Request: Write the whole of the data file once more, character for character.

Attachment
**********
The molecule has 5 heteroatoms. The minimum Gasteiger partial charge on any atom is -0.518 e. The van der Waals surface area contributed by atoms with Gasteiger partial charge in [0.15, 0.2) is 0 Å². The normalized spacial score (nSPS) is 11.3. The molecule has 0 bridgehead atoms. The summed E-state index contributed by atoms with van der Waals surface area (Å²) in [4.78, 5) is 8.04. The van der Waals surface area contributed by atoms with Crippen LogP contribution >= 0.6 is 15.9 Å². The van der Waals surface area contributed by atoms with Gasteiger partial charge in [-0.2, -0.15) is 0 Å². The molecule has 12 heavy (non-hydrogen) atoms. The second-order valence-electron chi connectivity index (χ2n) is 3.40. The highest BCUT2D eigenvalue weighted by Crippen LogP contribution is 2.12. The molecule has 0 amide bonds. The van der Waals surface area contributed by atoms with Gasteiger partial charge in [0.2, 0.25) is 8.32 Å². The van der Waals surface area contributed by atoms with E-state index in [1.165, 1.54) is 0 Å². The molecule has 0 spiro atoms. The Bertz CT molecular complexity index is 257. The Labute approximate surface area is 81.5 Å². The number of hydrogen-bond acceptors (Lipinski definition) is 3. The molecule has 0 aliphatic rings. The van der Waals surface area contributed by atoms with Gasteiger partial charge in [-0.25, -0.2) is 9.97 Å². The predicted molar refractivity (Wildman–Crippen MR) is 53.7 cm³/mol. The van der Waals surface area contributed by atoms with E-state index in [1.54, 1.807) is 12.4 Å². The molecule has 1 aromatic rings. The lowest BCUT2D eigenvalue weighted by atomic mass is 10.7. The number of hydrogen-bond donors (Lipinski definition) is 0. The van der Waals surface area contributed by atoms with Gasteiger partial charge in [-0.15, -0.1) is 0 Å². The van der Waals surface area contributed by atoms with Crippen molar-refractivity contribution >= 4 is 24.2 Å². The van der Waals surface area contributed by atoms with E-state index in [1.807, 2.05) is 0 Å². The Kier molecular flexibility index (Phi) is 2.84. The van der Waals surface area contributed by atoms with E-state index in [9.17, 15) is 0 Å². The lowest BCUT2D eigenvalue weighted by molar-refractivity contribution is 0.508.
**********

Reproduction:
The molecule has 5 heteroatoms. The minimum Gasteiger partial charge on any atom is -0.518 e. The van der Waals surface area contributed by atoms with Gasteiger partial charge in [0.15, 0.2) is 0 Å². The normalized spacial score (nSPS) is 11.3. The molecule has 0 bridgehead atoms. The summed E-state index contributed by atoms with van der Waals surface area (Å²) in [4.78, 5) is 8.04. The van der Waals surface area contributed by atoms with Crippen LogP contribution >= 0.6 is 15.9 Å². The van der Waals surface area contributed by atoms with Gasteiger partial charge in [-0.2, -0.15) is 0 Å². The molecule has 12 heavy (non-hydrogen) atoms. The second-order valence-electron chi connectivity index (χ2n) is 3.40. The highest BCUT2D eigenvalue weighted by Crippen LogP contribution is 2.12. The molecule has 0 amide bonds. The van der Waals surface area contributed by atoms with Gasteiger partial charge in [0.2, 0.25) is 8.32 Å². The van der Waals surface area contributed by atoms with E-state index in [1.165, 1.54) is 0 Å². The molecule has 0 spiro atoms. The Bertz CT molecular complexity index is 257. The Labute approximate surface area is 81.5 Å². The number of hydrogen-bond acceptors (Lipinski definition) is 3. The molecule has 0 aliphatic rings. The van der Waals surface area contributed by atoms with Gasteiger partial charge in [-0.25, -0.2) is 9.97 Å². The predicted molar refractivity (Wildman–Crippen MR) is 53.7 cm³/mol. The van der Waals surface area contributed by atoms with E-state index in [1.54, 1.807) is 12.4 Å². The molecule has 1 aromatic rings. The lowest BCUT2D eigenvalue weighted by atomic mass is 10.7. The number of hydrogen-bond donors (Lipinski definition) is 0. The van der Waals surface area contributed by atoms with Gasteiger partial charge in [-0.15, -0.1) is 0 Å². The van der Waals surface area contributed by atoms with Crippen molar-refractivity contribution >= 4 is 24.2 Å². The van der Waals surface area contributed by atoms with E-state index in [1.807, 2.05) is 0 Å². The Kier molecular flexibility index (Phi) is 2.84. The van der Waals surface area contributed by atoms with E-state index in [9.17, 15) is 0 Å². The lowest BCUT2D eigenvalue weighted by molar-refractivity contribution is 0.508.